However, this is not a complete victory. The Supreme Court should have dismissed Kaczmarik’s decision outright, rather than postponing it until further review. This is because Kachmaryk’s decision was not only wrong in substance, but also a complete disaster in technical and procedural terms. The plaintiffs who filed the lawsuit to ban abortion pills – a group of hyper-Christian “doctors” – did not demonstrate that they had suffered any harm from the FDA’s approval process and therefore should not have been allowed to go to trial. Moreover, the lawsuit should have had a statute of limitations – there is a six-year statute of limitations for challenging FDA decisions – and Kaczmarik simply ignored it. These procedural shortcomings meant that the case could be closed without dragging it out until a later date when the court decided to consider the case in its entirety.

However, this outcome has always been the most likely. The Supreme Court doesn’t like to dismiss cases without a full hearing, and while I thought this case was so idiotic that it could and should have overcome that general preference, I’m not surprised that the court’s conservative supermajority wanted to give forced birth favor a full hearing. .

I’m also not surprised that the votes of the judges ultimately fell short. The court granted a stay in the form of an unsigned one-paragraph order, but two judges who disagreed publicly expressed their disagreement: Clarence Thomas and Samuel Alito. Alito wrote a complete disagreement.

Pretty much everything Alito writes is offensive, wrong, and dangerous, and that’s the case here too. But since he’s lost (so far), his disagreement also smacks of bitterness. He is furious, and it is easy to imagine how he types in the dead of night with his face wrinkled from the bile that enlivens his soul. Alito essentially held the entire country hostage by this ruling for a couple of days, just so he could scatter sand in a form of dissent.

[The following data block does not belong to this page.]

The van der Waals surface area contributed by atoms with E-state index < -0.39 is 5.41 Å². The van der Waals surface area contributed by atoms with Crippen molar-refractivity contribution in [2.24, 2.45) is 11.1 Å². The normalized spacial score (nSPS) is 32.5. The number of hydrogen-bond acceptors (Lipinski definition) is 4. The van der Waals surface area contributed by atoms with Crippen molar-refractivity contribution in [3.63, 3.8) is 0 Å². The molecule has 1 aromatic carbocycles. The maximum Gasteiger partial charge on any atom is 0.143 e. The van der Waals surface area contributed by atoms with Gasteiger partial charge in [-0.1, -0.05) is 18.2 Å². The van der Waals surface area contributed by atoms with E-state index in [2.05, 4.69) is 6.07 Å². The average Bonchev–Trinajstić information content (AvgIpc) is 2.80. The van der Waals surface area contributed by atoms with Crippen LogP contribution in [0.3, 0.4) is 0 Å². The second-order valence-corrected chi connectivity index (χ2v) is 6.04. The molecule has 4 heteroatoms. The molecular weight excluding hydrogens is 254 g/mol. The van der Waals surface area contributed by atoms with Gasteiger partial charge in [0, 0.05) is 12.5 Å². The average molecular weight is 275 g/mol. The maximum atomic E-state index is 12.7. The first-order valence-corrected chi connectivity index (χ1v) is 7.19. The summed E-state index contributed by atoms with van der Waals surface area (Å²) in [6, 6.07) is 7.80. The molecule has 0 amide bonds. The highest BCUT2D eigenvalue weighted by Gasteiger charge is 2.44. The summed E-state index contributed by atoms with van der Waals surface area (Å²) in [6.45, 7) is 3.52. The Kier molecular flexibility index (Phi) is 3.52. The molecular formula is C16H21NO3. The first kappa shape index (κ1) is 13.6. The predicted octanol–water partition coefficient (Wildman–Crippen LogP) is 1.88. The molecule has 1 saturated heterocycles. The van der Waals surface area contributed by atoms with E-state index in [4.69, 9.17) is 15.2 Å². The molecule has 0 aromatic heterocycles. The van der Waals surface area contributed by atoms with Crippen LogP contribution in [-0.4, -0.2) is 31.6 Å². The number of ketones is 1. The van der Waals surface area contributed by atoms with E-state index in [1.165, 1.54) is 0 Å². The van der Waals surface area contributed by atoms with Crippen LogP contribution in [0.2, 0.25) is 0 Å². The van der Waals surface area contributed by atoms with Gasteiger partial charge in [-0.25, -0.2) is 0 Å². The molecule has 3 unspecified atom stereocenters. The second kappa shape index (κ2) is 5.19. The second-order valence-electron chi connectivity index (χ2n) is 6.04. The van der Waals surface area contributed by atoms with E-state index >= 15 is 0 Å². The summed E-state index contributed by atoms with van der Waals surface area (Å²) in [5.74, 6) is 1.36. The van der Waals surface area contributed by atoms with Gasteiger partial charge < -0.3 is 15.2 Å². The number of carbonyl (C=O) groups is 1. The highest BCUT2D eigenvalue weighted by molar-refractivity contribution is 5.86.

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Alphabet CEO Pichai makes over $200M in 2022 amid spending cuts



(Reuters) – Alphabet Inc CEO Sundar Pichai received a total compensation of about $226 million in 2022, more than 800 times the average employee salary, the company said in a securities filing on Friday.

According to the statement, Pichai’s compensation included about $218 million in stocks.

Pay inequality comes at a time when Alphabet, Google’s parent company, is cutting jobs around the world. California-based The Mountain View announced plans to cut 12,000 jobs worldwide in January, the equivalent of 6% of its global workforce. .

Earlier this month, hundreds of Google employees went on strike at the company’s London offices following a layoff dispute.

In March, Google employees went on strike at the company’s Zurich office after laying off more than 200 employees.

(Reporting by Rishab Jaiswal in Bangalore; Editing by Leslie Adler)